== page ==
What does Goodman Brown’s decision to go into the forest suggest about his character?
What does Goodman Brown’s decision to go into the forest suggest about his character? Considering this, what is ironic about his reaction to seeing all the other townsfolk – and especially his wife – at the gathering in the woods with the devil?
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Since YGM is an allegory to human nature and weakness versus socially-imposed virtue, what his entrance in the forest suggests is that, contrary to Goodman's opinion of himself as a virtuous man, he is a man nevertheless with a natural curiosity to that which is forbidden and unknown, and with the same tendency to fall under the hands of evil as anyone else. He is not the "good man" that he and everone thinks he is. Everyone, including he, has a dark side to which we turn to every once in a while.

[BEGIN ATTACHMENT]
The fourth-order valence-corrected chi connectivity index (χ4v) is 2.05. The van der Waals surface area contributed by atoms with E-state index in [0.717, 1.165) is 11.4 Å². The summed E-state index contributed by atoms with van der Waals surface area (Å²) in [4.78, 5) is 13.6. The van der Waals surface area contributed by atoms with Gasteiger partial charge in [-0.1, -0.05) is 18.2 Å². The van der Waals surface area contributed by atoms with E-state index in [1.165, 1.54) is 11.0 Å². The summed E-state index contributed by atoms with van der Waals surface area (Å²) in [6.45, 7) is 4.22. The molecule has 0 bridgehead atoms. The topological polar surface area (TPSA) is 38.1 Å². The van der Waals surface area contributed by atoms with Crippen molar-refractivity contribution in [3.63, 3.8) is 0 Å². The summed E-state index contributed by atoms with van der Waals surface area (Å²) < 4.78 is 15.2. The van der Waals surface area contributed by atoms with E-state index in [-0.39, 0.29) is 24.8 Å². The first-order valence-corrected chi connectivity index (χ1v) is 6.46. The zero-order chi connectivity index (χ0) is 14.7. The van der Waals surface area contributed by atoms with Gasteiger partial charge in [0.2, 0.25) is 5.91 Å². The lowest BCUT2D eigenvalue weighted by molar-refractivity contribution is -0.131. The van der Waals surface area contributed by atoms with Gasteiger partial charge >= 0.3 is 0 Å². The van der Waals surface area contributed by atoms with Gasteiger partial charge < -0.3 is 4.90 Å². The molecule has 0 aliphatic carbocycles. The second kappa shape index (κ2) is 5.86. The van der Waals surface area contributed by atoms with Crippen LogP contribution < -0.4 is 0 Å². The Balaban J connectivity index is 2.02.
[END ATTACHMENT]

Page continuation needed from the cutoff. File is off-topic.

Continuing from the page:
What is ironic is that when he saw them he acted as if he was shocked that the townsfolk, his wife, and anyone would join the path of evil. IN other words, he was shocked that they were there, but he had no problem being there himself. This shows a double standard on his part.
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